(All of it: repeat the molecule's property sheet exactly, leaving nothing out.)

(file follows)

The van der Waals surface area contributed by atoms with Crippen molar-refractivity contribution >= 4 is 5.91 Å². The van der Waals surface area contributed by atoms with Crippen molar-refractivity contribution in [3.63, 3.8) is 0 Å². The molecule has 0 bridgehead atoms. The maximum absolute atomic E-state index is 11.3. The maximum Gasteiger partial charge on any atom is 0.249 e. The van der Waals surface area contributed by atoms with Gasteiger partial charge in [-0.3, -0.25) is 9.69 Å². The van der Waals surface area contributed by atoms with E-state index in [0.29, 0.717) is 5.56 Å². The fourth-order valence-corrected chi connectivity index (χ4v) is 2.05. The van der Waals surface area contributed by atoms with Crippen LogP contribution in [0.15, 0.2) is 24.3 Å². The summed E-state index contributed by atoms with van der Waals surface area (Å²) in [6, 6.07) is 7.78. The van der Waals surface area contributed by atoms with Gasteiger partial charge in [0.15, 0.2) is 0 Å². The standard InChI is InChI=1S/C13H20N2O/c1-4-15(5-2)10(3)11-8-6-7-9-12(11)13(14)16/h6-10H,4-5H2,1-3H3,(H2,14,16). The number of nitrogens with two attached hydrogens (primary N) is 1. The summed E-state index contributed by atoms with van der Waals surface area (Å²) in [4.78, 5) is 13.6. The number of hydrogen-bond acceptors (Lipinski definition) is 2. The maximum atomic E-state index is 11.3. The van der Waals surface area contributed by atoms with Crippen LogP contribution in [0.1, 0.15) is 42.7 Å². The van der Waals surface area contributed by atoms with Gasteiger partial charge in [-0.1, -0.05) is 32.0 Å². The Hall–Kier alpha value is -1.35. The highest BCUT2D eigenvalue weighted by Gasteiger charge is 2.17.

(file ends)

The van der Waals surface area contributed by atoms with Crippen molar-refractivity contribution >= 4 is 5.91 Å². The van der Waals surface area contributed by atoms with Crippen molar-refractivity contribution in [3.63, 3.8) is 0 Å². The molecule has 0 bridgehead atoms. The maximum absolute atomic E-state index is 11.3. The maximum Gasteiger partial charge on any atom is 0.249 e. The van der Waals surface area contributed by atoms with Gasteiger partial charge in [-0.3, -0.25) is 9.69 Å². The van der Waals surface area contributed by atoms with E-state index in [0.29, 0.717) is 5.56 Å². The fourth-order valence-corrected chi connectivity index (χ4v) is 2.05. The van der Waals surface area contributed by atoms with Crippen LogP contribution in [0.15, 0.2) is 24.3 Å². The summed E-state index contributed by atoms with van der Waals surface area (Å²) in [6, 6.07) is 7.78. The van der Waals surface area contributed by atoms with Gasteiger partial charge in [0.15, 0.2) is 0 Å². The standard InChI is InChI=1S/C13H20N2O/c1-4-15(5-2)10(3)11-8-6-7-9-12(11)13(14)16/h6-10H,4-5H2,1-3H3,(H2,14,16). The number of nitrogens with two attached hydrogens (primary N) is 1. The summed E-state index contributed by atoms with van der Waals surface area (Å²) in [4.78, 5) is 13.6. The number of hydrogen-bond acceptors (Lipinski definition) is 2. The maximum atomic E-state index is 11.3. The van der Waals surface area contributed by atoms with Crippen LogP contribution in [0.1, 0.15) is 42.7 Å². The van der Waals surface area contributed by atoms with Gasteiger partial charge in [-0.1, -0.05) is 32.0 Å². The Hall–Kier alpha value is -1.35. The highest BCUT2D eigenvalue weighted by Gasteiger charge is 2.17.